Focus: Does it even matter how Meriwether Lewis died? Explain. Student Objectives



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7th Grade Social Studies

Canada, Mexico & U.S. History from the Revolution to Reconstruction

Class 70—Death of Meriwether Lewis

January 18, 2016
Focus: Does it even matter how Meriwether Lewis died? Explain.

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Student Objectives:

1. I will analyze secondary and primary sources about the death of Meriwether Lewis

2. I will decide how Meriwether Lewis died.
Homework:

- Read and outline Chapter 8, Section 3 pgs. 278-280 stop @ Conflict in the West (Due 1/19)

- Read and outline Chapter 8, Section 3 pgs. 280-282 start @ Conflict in the West & stop @ Call for War (Due 1/21)

- Read and outline Chapter 8, Section 3 pgs. 282-283 start @ Call for War (Due 1/22)

- Read and outline Chapter 8, Section 4 pgs. 284-286 stop @ G.B. on the Offensive (Due 1/25)

- Read and outline Chapter 8, Section 4 pgs. 286-287 start @ G. B. on the Offensive (Due 1/26)

-Chapter 8 Test Friday 1/29
Handouts:

-Lewis Primary and Secondary Sources


I. Sources-Primary and secondary

II. Group Work


Key terms/ideas/ people/places:

Meriwether Lewis Priscilla Grinder Grinder’s Stand


By the end of class today, I will be able to answer the following:

Do you think it was murder or suicide?



What are some facts that support the suicide theory?

What are some facts that support the murder theory?

Meriwether Lewis' Mysterious Death


  • By Abigail Tucker

  • Smithsonian.com, October 09, 2009

Captain Meriwether Lewis—William Clark’s expedition partner on the Corps of Discovery’s historic trek to the Pacific, Thomas Jefferson’s confidante, governor of the Upper Louisiana Territory and all-around American hero—was only 35 when he died of gunshot wounds sustained along a perilous Tennessee trail called Natchez Trace. A broken column, symbol of a life cut short, marks his grave.

But exactly what transpired at a remote inn 200 years ago this Saturday? Most historians agree that he committed suicide; others are convinced he was murdered. Now Lewis’s descendants and some scholars are campaigning to exhume his body, which is buried on national parkland not far from Hohenwald, Tenn.

“This controversy has existed since his death,” says Tom McSwain, Lewis’s great-great-great-great nephew who helped start a Web site, “Solve the Mystery,” that lays out family members’ point of view. “When there’s so much uncertainty and doubt, we must have more evidence. History is about finding the truth,” he adds. The National Park Service is currently reviewing the exhumation request.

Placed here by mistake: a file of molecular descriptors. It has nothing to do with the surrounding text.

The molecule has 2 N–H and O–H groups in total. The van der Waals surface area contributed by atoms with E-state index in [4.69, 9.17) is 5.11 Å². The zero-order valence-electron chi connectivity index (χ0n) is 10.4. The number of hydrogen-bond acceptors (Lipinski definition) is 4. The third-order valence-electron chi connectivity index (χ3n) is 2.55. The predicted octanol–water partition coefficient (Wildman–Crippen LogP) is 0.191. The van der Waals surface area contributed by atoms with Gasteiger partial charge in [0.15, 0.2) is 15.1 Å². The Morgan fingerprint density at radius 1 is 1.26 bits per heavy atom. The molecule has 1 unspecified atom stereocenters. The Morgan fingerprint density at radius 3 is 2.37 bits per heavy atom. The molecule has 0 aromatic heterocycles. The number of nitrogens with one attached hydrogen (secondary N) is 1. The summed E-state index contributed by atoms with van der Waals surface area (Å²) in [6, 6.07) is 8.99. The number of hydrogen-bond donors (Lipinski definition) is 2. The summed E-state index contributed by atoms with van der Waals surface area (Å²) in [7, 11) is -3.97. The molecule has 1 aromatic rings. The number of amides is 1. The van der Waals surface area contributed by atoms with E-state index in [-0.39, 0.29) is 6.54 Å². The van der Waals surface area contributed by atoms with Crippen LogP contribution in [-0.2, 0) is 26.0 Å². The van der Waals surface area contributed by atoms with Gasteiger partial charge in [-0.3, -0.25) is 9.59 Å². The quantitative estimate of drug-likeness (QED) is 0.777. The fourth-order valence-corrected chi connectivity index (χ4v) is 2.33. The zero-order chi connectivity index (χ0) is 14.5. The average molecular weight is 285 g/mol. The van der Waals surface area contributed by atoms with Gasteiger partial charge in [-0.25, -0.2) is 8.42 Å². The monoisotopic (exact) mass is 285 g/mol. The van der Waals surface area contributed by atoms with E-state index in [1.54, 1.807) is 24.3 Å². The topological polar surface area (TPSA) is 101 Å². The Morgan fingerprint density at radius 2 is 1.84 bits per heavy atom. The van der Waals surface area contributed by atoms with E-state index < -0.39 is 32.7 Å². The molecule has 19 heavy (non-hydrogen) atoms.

The intrigue surrounding the famous explorer’s untimely death has spawned a cottage industry of books and articles, with experts from a variety of fields, including forensics and mental health, weighing in. Scholars have reconstructed lunar cycles to prove that the innkeeper’s wife couldn’t have seen what she said she saw that moonless night. Black powder pistols have been test-fired, forgeries claimed and mitochondrial DNA extracted from living relatives. Yet even now, precious little is known about the events of October 10, 1809, after Lewis – armed with several pistols, a rifle and a tomahawk – stopped at a log cabin lodging house known as Grinder’s Stand.

He and Clark had finished their expedition three years earlier; Lewis, who was by then a governor of the large swath of land that constituted the Upper Louisiana Territory, was on his way to Washington, D.C. to settle financial matters. By some accounts, Lewis arrived at the inn with servants; by others, he arrived alone. That night, Mrs. Grinder, the innkeeper’s wife, heard several shots. She later said she saw a wounded Lewis crawling around, begging for water, but was too afraid to help him. He died, apparently of bullet wounds to the head and abdomen, shortly before sunrise the next day. One of his traveling companions, who arrived later, buried him nearby.